Sign up for an Award
Participate with your entry in one of our professional or student awards.Sign up for an award
You are using an outdated browser. Please upgrade your browser to improve your experience.
In 1976, Dieter Rams gave a speech in New York on his design work for Vitsoe. For Rams, these 10 principles were a method of organizing his own thinking about what makes good design. Since then, they have influenced generations of designers, including Jonathan Ives.
The possibilities for innovation are not, by any means, exhausted. Technological development is always offering new opportunities for innovative design. But innovative design always develops in tandem with innovative technology, and can never be an end in itself.
A product is bought to be used. It has to satisfy certain criteria, not only functional, but also psychological and aesthetic. Good design emphasises the usefulness of a product whilst disregarding anything that could possibly detract from it.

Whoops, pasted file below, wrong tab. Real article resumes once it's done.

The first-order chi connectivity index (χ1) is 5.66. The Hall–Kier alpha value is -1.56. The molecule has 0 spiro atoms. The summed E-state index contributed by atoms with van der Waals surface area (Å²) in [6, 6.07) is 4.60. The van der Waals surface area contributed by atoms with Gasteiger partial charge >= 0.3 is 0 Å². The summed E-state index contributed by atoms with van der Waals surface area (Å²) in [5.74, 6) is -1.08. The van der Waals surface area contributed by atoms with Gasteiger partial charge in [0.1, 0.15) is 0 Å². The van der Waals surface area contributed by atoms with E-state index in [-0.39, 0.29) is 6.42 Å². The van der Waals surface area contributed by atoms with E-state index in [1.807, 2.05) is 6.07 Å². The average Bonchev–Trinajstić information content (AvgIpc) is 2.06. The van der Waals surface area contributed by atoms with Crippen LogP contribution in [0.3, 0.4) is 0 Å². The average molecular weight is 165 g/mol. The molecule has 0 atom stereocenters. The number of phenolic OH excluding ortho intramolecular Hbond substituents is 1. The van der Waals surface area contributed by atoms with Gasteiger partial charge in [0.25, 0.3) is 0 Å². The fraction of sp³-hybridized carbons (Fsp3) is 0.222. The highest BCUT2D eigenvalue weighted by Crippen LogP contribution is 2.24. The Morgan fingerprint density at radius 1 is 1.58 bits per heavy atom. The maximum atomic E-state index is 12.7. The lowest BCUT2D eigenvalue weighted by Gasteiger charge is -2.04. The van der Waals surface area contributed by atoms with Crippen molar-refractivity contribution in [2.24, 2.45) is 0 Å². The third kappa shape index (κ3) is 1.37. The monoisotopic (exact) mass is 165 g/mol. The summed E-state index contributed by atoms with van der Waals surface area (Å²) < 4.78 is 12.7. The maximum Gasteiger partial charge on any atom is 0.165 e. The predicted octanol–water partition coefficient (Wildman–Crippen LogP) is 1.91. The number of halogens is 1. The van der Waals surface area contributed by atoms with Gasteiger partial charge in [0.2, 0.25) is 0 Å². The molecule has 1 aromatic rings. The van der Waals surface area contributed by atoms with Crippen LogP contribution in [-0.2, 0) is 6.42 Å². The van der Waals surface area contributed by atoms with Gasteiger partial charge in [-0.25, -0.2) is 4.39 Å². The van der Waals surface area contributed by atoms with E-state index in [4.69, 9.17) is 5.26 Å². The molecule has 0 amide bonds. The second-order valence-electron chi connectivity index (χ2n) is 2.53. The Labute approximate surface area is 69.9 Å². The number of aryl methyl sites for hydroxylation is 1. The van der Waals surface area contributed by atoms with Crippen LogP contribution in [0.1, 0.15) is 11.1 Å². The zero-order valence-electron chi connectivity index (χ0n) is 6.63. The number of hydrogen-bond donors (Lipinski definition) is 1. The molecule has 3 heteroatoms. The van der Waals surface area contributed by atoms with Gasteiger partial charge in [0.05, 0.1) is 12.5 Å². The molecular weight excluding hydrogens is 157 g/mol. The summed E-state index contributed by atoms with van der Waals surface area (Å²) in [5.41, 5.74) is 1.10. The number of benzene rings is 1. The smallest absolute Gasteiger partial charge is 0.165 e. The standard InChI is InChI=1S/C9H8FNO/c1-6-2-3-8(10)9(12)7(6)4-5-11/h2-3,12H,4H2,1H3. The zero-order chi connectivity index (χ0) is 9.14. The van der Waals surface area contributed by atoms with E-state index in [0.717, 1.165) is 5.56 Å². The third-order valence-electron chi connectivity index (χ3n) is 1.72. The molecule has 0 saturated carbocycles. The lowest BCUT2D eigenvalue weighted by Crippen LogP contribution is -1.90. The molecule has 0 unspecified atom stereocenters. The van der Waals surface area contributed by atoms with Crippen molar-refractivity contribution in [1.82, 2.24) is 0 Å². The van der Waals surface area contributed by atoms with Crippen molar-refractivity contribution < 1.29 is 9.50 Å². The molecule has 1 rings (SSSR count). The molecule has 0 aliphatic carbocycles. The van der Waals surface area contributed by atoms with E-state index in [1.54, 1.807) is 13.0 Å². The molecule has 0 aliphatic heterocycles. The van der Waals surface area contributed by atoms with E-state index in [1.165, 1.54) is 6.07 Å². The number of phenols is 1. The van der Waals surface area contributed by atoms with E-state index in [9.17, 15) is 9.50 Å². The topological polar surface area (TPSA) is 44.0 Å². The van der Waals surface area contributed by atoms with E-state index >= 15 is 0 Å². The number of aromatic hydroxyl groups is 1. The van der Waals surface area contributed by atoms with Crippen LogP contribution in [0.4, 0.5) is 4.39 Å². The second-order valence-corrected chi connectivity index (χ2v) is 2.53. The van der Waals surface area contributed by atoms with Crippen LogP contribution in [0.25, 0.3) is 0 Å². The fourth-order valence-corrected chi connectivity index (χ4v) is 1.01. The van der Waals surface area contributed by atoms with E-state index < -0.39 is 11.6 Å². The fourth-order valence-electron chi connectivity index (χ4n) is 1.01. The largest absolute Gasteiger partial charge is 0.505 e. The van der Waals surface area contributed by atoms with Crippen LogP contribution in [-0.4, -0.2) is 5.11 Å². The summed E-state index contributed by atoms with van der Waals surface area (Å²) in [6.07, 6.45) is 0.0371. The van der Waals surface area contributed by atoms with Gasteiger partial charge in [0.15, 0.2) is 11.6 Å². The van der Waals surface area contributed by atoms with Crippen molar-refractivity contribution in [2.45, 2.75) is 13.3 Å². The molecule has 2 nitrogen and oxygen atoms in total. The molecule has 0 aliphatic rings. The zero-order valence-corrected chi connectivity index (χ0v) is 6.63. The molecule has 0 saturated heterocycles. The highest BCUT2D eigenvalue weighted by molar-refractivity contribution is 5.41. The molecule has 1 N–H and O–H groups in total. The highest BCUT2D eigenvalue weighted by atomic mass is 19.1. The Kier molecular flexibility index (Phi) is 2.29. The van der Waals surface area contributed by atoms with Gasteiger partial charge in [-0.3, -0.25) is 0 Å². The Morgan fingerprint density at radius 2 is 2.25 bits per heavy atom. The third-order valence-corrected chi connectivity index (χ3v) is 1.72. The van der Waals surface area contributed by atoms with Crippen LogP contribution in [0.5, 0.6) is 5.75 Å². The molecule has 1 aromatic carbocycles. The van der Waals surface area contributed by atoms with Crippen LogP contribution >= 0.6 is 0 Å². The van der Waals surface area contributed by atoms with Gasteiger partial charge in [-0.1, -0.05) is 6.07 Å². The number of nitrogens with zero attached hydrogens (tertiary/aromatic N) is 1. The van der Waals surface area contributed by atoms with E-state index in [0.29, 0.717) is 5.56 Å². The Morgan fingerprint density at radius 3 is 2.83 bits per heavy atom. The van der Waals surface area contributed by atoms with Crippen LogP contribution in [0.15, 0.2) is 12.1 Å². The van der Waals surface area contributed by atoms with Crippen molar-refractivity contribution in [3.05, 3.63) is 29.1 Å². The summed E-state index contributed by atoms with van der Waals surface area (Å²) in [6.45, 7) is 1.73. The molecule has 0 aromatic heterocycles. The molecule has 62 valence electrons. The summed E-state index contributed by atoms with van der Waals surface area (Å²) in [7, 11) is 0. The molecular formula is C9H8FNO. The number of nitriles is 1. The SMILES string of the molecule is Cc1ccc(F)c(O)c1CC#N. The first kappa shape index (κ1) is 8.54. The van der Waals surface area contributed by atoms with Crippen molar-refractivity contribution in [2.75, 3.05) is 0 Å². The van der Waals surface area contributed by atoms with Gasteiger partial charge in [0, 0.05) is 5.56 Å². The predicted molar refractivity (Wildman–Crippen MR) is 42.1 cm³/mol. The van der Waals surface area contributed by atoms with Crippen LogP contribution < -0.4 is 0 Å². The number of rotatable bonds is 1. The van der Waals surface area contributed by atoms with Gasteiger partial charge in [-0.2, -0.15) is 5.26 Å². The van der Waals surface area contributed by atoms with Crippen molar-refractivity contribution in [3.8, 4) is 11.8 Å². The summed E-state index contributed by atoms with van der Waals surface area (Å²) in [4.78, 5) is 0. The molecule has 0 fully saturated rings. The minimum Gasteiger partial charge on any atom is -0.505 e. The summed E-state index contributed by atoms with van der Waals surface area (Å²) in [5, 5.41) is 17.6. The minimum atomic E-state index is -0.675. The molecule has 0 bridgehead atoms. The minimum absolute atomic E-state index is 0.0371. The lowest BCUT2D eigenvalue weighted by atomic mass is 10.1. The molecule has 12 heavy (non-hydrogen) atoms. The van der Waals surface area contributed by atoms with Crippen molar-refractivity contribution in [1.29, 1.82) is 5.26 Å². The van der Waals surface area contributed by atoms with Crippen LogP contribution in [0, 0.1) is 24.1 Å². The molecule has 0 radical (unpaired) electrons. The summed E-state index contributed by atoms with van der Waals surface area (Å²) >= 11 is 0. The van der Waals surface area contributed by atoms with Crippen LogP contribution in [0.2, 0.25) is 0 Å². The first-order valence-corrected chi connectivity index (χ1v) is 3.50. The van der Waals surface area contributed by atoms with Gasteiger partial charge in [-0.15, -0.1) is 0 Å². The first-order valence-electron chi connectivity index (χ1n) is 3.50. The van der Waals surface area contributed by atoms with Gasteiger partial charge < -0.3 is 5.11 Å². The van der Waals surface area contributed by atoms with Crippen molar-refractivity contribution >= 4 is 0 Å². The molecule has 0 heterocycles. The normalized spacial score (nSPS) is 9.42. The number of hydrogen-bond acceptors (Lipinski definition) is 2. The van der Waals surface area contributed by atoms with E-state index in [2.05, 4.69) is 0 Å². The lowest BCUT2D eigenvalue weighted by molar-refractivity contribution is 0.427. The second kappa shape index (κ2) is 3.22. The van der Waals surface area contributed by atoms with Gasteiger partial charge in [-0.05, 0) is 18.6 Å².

The aesthetic quality of a product is integral to its usefulness because products we use every day affect our person and our well-being. But only well-executed objects can be beautiful.
It clarifies the products structure. Better still, it can make the product talk. At best, it is self-explanatory.
Products fulfilling a purpose are like tools. They are neither decorative objects nor works of art. Their design should therefore be both neutral and restrained, to leave room for the users self-expression.
It does not make a product more innovative, powerful or valuable than it really is. It does not attempt to manipulate the consumer with promises that cannot be kept.
It avoids being fashionable and therefore never appears antiquated. Unlike fashionable design, it lasts many years - even in todays throwaway society.
Nothing must be arbitrary or left to chance. Care and accuracy in the design process show respect towards the consumer.
Design makes an important contribution to the preservation of the environment. It conserves resources and minimises physical and visual pollution throughout the lifecycle of the product.
Less, but better - because it concentrates on the essential aspects, and the products are not burdened with non-essentials. Back to purity, back to simplicity.
Dieter Rams, born 1932 in Wiesbaden, Germany, is one of the most influential industrial designers in the world. He was head of the design team at Braun for over 30 years.